posted by PhoBWanKenobi at 10:28 PM on August 7, 2008

Definitely try toe socks. They separate the toes and pad (via fabric) in between. They don't have to be the rainbow-striped, knee-high ones that teenage girls wear...

I just got a pair from Injinji that are low cut and I love them. It takes a while to get used to having your toes separated; wearing them really makes you notice how restrictive shoes are (though NBs are better than most) in the toe region. I'm even considering splurging and buying enough pairs to wear every day of the week.
posted by PixelatorOfTime at 11:36 PM on August 7, 2008

Firstly, go get yourself a pair of new shoes. As well as the usual fit and cushioning, try to find some with breathable mesh. I live in a very hot, humid climate (at least in Summer) and if anyone should have foot-rot, it'd be me. The mesh will allow your feet to breathe, keep drier and also keep cooler.

Secondly, and this is sort of similar to the first point, get your feet professionally fitted for the shoes. If you're getting blisters between your toes, I'd be interested to see if a slightly wider shoe would help. As a woman who has man-size feet, I used to get blisters everywhere when wearing womens shoes. Switching to mens shoes (which are wider), I found that - even as fat and as sweaty as I get in hot weather - I could be on my feet for nearly 12 hours with nary a problem (and, baby - I am as unfit as you get).

Lastly, I will repeat the above comments about getting woollen socks. Find runners or general athletic socks. Cheaper is not good - you should be looking for a wool or wool-blend sock as the fibres wick moisture away from your feet. Coupled with breathable mesh, you'll feel drier and cooler.
posted by ninazer0 at 11:38 PM on August 7, 2008

Don't just get woolen socks, go to an outdoors store and drop a bunch of money on good socks. I spend about $35.00 on a good pair - expensive yes, but they last a long time, wick away the sweat and offer some padding. If I was wearing cheaper socks I would be suffering, and I buy less than one pair a month while walking a LOT in them.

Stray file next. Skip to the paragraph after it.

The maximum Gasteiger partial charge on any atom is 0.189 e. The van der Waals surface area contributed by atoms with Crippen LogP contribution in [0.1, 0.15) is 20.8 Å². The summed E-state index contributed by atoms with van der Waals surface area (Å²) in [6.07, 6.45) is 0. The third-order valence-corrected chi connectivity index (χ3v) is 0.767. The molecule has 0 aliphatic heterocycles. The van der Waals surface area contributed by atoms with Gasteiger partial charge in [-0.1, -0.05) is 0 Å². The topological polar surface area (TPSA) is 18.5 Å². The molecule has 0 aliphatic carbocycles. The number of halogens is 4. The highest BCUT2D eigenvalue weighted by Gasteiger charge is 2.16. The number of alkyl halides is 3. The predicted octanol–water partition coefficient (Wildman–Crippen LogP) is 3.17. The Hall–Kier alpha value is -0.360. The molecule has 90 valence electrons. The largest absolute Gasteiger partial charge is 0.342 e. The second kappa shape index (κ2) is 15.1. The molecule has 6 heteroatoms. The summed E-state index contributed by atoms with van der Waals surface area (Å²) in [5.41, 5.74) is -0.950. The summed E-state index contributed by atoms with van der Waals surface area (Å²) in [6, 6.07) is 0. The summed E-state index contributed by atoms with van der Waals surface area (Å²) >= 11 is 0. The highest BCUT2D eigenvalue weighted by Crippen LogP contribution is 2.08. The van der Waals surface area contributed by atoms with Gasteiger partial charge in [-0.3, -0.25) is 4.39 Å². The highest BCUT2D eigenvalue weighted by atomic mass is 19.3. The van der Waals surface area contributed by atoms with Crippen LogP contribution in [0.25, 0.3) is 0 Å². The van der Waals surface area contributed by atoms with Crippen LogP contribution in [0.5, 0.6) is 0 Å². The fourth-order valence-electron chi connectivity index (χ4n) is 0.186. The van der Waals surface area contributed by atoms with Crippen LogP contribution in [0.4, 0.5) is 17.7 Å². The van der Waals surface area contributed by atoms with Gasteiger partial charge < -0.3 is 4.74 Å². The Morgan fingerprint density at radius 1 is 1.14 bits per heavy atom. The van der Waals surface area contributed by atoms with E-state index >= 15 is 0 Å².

I also used to get chafing and pains in my feet, then discovered that I had been buying shoes that were too tight for years.
posted by tomble at 1:31 AM on August 8, 2008

I'd strongly suggest trying bigger shoes. I tend to wear a full size bigger in running shoes than I wear in everyday shoes. They may feel fine when you're in the store and doing a little walking, but having some extra room is critical if you are going to walk or run for a longer period of time.

Good socks and shoes with mesh are also going to help, but not nearly as much as the right size.
posted by advicepig at 6:50 AM on August 8, 2008

Seconding bodyglide. It's what I use when running (on all body parts that rub together), and it definitely helps keep my toe blisters at bay).
posted by iguanapolitico at 9:21 AM on August 8, 2008

I had a ton of problems with blisters when I started walking a lot in the heat. I found changing shoes a lot, like having three pairs and alternating them helped.
posted by Melsky at 7:20 PM on August 8, 2008

If you've got between the toe blisters - Injinji. They're wicking and toe protection is fantastic. Mr. 26.2 swears by Two Tom's BlisterShield. It's really good, but I don't use it since I've found the Injinji. I've raved about the other Two Tom's roll-on product on mefi before, but I don't think it's perfect for blisters.
posted by 26.2 at 11:55 AM on August 11, 2008

Response by poster: Incidentally, it looks like the culprit was an onslaught of 'legitimate' blisters caused by spending two days straight on my feet lifting/moving heavy things, followed by a few days of wearing too-tight and/or too-old socks. Having switched entirely to newer socks, I haven't had any more problems.
posted by Tomorrowful at 1:33 PM on August 12, 2008